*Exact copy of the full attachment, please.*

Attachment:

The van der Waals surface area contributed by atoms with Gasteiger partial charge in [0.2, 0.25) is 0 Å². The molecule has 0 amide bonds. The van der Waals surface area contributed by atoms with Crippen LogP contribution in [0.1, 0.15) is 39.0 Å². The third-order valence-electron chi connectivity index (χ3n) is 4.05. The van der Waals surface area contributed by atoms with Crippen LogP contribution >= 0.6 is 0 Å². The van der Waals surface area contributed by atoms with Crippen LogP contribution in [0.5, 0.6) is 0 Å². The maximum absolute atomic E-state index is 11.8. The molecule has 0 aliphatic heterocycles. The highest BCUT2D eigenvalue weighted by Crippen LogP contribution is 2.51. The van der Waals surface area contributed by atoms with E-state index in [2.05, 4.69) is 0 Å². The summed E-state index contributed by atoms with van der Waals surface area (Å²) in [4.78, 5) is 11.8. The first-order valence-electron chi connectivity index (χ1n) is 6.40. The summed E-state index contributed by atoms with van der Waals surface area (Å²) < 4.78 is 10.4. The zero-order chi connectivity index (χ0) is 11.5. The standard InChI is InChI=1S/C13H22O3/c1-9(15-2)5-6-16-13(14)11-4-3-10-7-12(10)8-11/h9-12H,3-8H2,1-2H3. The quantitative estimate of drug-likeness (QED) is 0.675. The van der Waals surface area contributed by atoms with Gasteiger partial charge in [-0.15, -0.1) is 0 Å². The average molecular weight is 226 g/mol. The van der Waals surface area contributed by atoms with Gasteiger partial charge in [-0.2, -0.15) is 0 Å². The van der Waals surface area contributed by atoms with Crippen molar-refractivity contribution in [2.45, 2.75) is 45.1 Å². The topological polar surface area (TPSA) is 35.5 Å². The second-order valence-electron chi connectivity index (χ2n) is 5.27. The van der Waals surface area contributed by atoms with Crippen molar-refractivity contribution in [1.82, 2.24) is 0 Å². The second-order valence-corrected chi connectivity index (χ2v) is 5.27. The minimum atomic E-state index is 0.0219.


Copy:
The van der Waals surface area contributed by atoms with Gasteiger partial charge in [0.2, 0.25) is 0 Å². The molecule has 0 amide bonds. The van der Waals surface area contributed by atoms with Crippen LogP contribution in [0.1, 0.15) is 39.0 Å². The third-order valence-electron chi connectivity index (χ3n) is 4.05. The van der Waals surface area contributed by atoms with Crippen LogP contribution >= 0.6 is 0 Å². The van der Waals surface area contributed by atoms with Crippen LogP contribution in [0.5, 0.6) is 0 Å². The maximum absolute atomic E-state index is 11.8. The molecule has 0 aliphatic heterocycles. The highest BCUT2D eigenvalue weighted by Crippen LogP contribution is 2.51. The van der Waals surface area contributed by atoms with E-state index in [2.05, 4.69) is 0 Å². The summed E-state index contributed by atoms with van der Waals surface area (Å²) in [4.78, 5) is 11.8. The first-order valence-electron chi connectivity index (χ1n) is 6.40. The summed E-state index contributed by atoms with van der Waals surface area (Å²) < 4.78 is 10.4. The zero-order chi connectivity index (χ0) is 11.5. The standard InChI is InChI=1S/C13H22O3/c1-9(15-2)5-6-16-13(14)11-4-3-10-7-12(10)8-11/h9-12H,3-8H2,1-2H3. The quantitative estimate of drug-likeness (QED) is 0.675. The van der Waals surface area contributed by atoms with Gasteiger partial charge in [-0.15, -0.1) is 0 Å². The average molecular weight is 226 g/mol. The van der Waals surface area contributed by atoms with Gasteiger partial charge in [-0.2, -0.15) is 0 Å². The van der Waals surface area contributed by atoms with Crippen molar-refractivity contribution in [2.45, 2.75) is 45.1 Å². The topological polar surface area (TPSA) is 35.5 Å². The second-order valence-electron chi connectivity index (χ2n) is 5.27. The van der Waals surface area contributed by atoms with Crippen molar-refractivity contribution in [1.82, 2.24) is 0 Å². The second-order valence-corrected chi connectivity index (χ2v) is 5.27. The minimum atomic E-state index is 0.0219.